|This article does not cite any sources. (December 2009)|
Telephone call data, such as originating station, destination, start and ending times, and transmission characteristics, is collected from a telecommunications system or private branch exchange (PBX) in form of call detail records (CDRs). The equipment typically presents this data on older PBXs via a serial communications port, or more recently via a computer network over an Ethernet connection. From the interface, CDRs are collected on computer systems running call logging and analysis software. Some PBX manufacturers provide their own basic call logging software but many other third-party software packages are available.
Call logging software
The goal of the call logging software is to interpret the raw CDR data and produce graphical and summarizing reports. Call logging software packages differ in the sizes of PBX systems that they can support, from hundreds of extensions to hundreds of thousands of extensions. They also differ in the capability of logging specific types of events or data and support for specialized PBX features. In general terms, call logging reports can highlight such areas as:
- Cost Control – cost of calls, cost of trunk lines, costs by department or individual extension, number of unused extensions, etc. Call logging software can also discover instances of Telephone fraud.
- Performance Management – looks at how long it is taking an organization to answer phone calls by operator, department or extension and demonstrates whether they meet acceptable target levels for that organization.
- Capacity Management – judges whether the system is being over or under utilized. It examines trunk usage and call patterns that show where extra capacity is required or where cost savings can be achieved.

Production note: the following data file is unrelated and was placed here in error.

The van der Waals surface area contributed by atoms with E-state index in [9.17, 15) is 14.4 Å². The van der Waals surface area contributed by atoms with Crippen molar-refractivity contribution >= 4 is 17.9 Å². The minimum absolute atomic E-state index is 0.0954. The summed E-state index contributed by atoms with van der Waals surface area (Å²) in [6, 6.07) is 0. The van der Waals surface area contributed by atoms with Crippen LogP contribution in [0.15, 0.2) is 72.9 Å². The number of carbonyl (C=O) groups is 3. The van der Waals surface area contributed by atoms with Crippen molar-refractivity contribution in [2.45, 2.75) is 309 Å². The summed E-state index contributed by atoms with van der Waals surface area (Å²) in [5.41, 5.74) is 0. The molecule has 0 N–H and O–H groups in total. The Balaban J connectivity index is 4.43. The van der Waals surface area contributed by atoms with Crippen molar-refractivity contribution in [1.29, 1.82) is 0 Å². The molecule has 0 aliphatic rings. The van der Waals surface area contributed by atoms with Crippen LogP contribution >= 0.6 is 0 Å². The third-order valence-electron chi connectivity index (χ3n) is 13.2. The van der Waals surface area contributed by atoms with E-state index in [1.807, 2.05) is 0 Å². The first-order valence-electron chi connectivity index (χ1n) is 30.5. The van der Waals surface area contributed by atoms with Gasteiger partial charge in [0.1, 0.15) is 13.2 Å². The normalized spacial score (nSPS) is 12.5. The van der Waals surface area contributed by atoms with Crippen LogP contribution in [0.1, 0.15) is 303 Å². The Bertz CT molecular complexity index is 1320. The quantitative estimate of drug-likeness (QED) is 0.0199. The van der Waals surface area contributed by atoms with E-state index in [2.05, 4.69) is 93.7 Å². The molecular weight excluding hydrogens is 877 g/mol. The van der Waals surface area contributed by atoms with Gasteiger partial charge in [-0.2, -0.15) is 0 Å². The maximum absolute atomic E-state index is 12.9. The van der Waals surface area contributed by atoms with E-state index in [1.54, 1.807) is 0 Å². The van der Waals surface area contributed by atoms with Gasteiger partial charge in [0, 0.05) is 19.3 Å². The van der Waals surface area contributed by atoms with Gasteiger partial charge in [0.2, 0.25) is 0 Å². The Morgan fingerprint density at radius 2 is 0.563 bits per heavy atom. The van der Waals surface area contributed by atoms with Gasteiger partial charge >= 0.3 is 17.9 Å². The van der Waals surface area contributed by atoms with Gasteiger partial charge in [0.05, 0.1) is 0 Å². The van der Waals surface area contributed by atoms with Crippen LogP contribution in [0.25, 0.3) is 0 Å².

- QoS Reporting – modern VoIP PBXs are able to output quality of service data in addition to standard CDRs. An up to date call logging package should be able to include this data along with its other reports to help monitor and improve system performance.
During the 1970s, Post Office Telecommunications was embarking on upgrading the telephone network, with the view to modernizing the various established mechanical switching devices, consisting mostly of Strowger exchanges, employed in the UK telephone exchanges, and replacing them with an electronic system. This replacement system became known as System X. Concurrently, and as part of this network upgrade, a dedicated engineering group was formed within the division THQ (Telecoms) to design a call logging system and to establish its feasibility for integration within the various existing Strowger and electronic exchanges, prior to their eventual replacement. A mix of different telephone exchange equipment was selected for trial within Scotland, comprising Strowger pre-2000, 2000 and 4000 type switches located in Director telephone systems and non-Director areas. The call logging trial proved successful and while it was initially designed to gather phone call data and cost of billing details specific to the customers' calls, a hidden benefit emerged such that local management were also able to see a pattern of the types of calls being generated, i.e. calls to and from certain businesses in addition to billing information, which was used to ease flow of traffic during peak times in the exchange and to plan for future customer provision within a catchment area. The concept of this call logging equipment was also deployed in UXD exchanges for remote areas where a System X exchange was not considered feasible.